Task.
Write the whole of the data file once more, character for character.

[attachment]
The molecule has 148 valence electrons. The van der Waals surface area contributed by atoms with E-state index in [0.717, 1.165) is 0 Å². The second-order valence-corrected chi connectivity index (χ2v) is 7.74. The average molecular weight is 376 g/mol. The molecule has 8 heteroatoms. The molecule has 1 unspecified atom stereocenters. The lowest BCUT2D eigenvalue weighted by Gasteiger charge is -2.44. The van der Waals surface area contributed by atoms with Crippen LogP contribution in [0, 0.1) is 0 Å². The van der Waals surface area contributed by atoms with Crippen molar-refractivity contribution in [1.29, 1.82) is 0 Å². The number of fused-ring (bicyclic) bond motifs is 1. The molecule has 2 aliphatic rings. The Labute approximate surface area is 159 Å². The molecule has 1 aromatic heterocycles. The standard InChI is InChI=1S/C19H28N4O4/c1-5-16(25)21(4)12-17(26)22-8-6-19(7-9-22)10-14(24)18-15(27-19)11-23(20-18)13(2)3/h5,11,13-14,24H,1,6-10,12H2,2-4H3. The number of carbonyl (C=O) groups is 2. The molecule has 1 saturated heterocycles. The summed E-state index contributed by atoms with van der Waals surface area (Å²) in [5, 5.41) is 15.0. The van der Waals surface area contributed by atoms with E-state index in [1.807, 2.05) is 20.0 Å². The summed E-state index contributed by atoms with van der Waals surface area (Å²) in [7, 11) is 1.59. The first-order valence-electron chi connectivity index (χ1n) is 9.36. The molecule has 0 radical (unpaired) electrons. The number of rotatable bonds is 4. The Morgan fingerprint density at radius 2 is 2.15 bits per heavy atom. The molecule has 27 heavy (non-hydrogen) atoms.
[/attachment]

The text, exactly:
The molecule has 148 valence electrons. The van der Waals surface area contributed by atoms with E-state index in [0.717, 1.165) is 0 Å². The second-order valence-corrected chi connectivity index (χ2v) is 7.74. The average molecular weight is 376 g/mol. The molecule has 8 heteroatoms. The molecule has 1 unspecified atom stereocenters. The lowest BCUT2D eigenvalue weighted by Gasteiger charge is -2.44. The van der Waals surface area contributed by atoms with Crippen LogP contribution in [0, 0.1) is 0 Å². The van der Waals surface area contributed by atoms with Crippen molar-refractivity contribution in [1.29, 1.82) is 0 Å². The number of fused-ring (bicyclic) bond motifs is 1. The molecule has 2 aliphatic rings. The Labute approximate surface area is 159 Å². The molecule has 1 aromatic heterocycles. The standard InChI is InChI=1S/C19H28N4O4/c1-5-16(25)21(4)12-17(26)22-8-6-19(7-9-22)10-14(24)18-15(27-19)11-23(20-18)13(2)3/h5,11,13-14,24H,1,6-10,12H2,2-4H3. The number of carbonyl (C=O) groups is 2. The molecule has 1 saturated heterocycles. The summed E-state index contributed by atoms with van der Waals surface area (Å²) in [5, 5.41) is 15.0. The van der Waals surface area contributed by atoms with E-state index in [1.807, 2.05) is 20.0 Å². The summed E-state index contributed by atoms with van der Waals surface area (Å²) in [7, 11) is 1.59. The first-order valence-electron chi connectivity index (χ1n) is 9.36. The molecule has 0 radical (unpaired) electrons. The number of rotatable bonds is 4. The Morgan fingerprint density at radius 2 is 2.15 bits per heavy atom. The molecule has 27 heavy (non-hydrogen) atoms.